The Wisdom of Crowds in Homeschooling

the wisdom of crowds in homeschooling

The wisdom of crowds can be a real thing.

I’ve been finding that out all this summer. There is wisdom in finding people who have gone before you, learning from them and adapting what they have to say to apply it in your individual life.

What Homeschoolers Need

The biggest need of all homeschooling moms is support.

Homeschooling can feel incredibly lonely. This is because usually it is done by a stay at home mom. Typically, the family is stretching every dollar and living on one income.

And while it sounds like when I speak of support, I am referring to financial support, I am not.

The kind of support homeschoolers need goes far beyond someone plunking down cash at their feet. Unless seriously financially strapped, giving a homeschool family money doesn’t help. I especially do not like the idea of a charter school, which is not technically homeschool but parent-directed public education. But we will save that discussion for another post.

Homeschooling moms need a real homeschool community around them.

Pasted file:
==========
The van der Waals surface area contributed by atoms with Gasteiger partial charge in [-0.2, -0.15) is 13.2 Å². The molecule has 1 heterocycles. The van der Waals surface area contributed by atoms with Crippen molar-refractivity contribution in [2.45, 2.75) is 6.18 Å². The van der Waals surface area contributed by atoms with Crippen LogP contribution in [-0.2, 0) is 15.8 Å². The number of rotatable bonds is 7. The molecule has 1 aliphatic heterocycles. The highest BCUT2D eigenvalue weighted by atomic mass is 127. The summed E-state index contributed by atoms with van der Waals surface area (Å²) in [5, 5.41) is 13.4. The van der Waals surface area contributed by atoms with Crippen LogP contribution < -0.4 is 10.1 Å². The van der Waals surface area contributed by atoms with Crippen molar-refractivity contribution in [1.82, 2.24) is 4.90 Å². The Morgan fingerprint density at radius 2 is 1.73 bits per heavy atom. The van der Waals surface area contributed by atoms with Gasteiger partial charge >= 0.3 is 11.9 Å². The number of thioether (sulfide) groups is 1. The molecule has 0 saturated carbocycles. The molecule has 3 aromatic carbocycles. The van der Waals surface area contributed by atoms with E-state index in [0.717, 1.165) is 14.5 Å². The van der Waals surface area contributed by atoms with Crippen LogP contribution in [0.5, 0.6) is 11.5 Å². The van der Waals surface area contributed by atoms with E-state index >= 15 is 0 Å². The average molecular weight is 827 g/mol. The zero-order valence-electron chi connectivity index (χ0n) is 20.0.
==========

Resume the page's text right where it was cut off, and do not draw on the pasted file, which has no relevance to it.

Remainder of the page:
What Is A Real Homeschool Community?

Let me just say this – it is not a homeschool co-op.

While co-ops are great places to learn skills by both children and parents alike, I have often heard of people refer to co-ops as a place to send their children so that they can get some free time while the children get educated. This makes me bristle – it sounds too much like public school.

When I refer to a homeschooling community, I do not mean glorified babysitting of any sort.

A real homeschool community supports the parents in their roles as home educators without seeking to remove the children from under their care or otherwise insert itself as an alternate or equal authority figure.

Here I am referring to our friends, our relatives, other homeschool moms who have graduated after decades of homeschooling their own children, the Church, Facebook groups, online homeschool groups, blogs, librarians, consultants, other homeschooling moms in the trenches with us, even good books that guide us toward getting better at doing what we have been called to do.

Who or Where is Your Homeschool Community?

If you do not have one, it is imperative to find one. For starters, ask around in your church. Look on Facebook.

Talk to older moms who have homeschooled. Yes, you may not agree with all of them – find one or two who can mentor you.

Another great place to find support is in homeschool conventions. If you have one in your city, find out what organization supports them and sign up. And then use it!

Surround yourself with people who will encourage, challenge and teach you. Remember, you’re learning, too! 

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Author: Purva Brown

Writer / blogger at – unapologetically blending two seeming opposites.

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